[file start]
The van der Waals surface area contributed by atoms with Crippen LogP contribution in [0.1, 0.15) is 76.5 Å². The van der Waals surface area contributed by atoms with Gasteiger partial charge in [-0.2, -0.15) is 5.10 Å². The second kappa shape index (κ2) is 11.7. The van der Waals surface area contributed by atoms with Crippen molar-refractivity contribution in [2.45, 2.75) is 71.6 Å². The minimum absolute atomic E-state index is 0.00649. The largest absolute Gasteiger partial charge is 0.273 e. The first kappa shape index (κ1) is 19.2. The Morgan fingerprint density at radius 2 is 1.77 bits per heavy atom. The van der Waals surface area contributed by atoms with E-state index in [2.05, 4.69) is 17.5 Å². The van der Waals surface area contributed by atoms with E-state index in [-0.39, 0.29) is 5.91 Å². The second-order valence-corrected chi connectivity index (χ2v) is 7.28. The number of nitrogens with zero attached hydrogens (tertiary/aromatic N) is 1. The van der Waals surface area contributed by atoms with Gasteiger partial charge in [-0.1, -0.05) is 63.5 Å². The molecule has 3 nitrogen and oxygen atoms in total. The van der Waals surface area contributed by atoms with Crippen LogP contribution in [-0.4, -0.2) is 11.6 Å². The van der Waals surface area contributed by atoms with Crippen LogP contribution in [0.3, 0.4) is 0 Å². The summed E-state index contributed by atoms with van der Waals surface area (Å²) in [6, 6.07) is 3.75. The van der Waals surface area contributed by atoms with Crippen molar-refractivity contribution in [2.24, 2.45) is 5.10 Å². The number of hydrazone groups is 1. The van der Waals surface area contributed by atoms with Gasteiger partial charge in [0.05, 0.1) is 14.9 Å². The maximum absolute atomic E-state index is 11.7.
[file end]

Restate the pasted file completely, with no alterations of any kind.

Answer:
The van der Waals surface area contributed by atoms with Crippen LogP contribution in [0.1, 0.15) is 76.5 Å². The van der Waals surface area contributed by atoms with Gasteiger partial charge in [-0.2, -0.15) is 5.10 Å². The second kappa shape index (κ2) is 11.7. The van der Waals surface area contributed by atoms with Crippen molar-refractivity contribution in [2.45, 2.75) is 71.6 Å². The minimum absolute atomic E-state index is 0.00649. The largest absolute Gasteiger partial charge is 0.273 e. The first kappa shape index (κ1) is 19.2. The Morgan fingerprint density at radius 2 is 1.77 bits per heavy atom. The van der Waals surface area contributed by atoms with E-state index in [2.05, 4.69) is 17.5 Å². The van der Waals surface area contributed by atoms with E-state index in [-0.39, 0.29) is 5.91 Å². The second-order valence-corrected chi connectivity index (χ2v) is 7.28. The number of nitrogens with zero attached hydrogens (tertiary/aromatic N) is 1. The van der Waals surface area contributed by atoms with Gasteiger partial charge in [-0.1, -0.05) is 63.5 Å². The molecule has 3 nitrogen and oxygen atoms in total. The van der Waals surface area contributed by atoms with Crippen LogP contribution in [-0.4, -0.2) is 11.6 Å². The van der Waals surface area contributed by atoms with Crippen LogP contribution in [0.3, 0.4) is 0 Å². The summed E-state index contributed by atoms with van der Waals surface area (Å²) in [6, 6.07) is 3.75. The van der Waals surface area contributed by atoms with Crippen molar-refractivity contribution in [2.24, 2.45) is 5.10 Å². The number of hydrazone groups is 1. The van der Waals surface area contributed by atoms with Gasteiger partial charge in [0.05, 0.1) is 14.9 Å². The maximum absolute atomic E-state index is 11.7.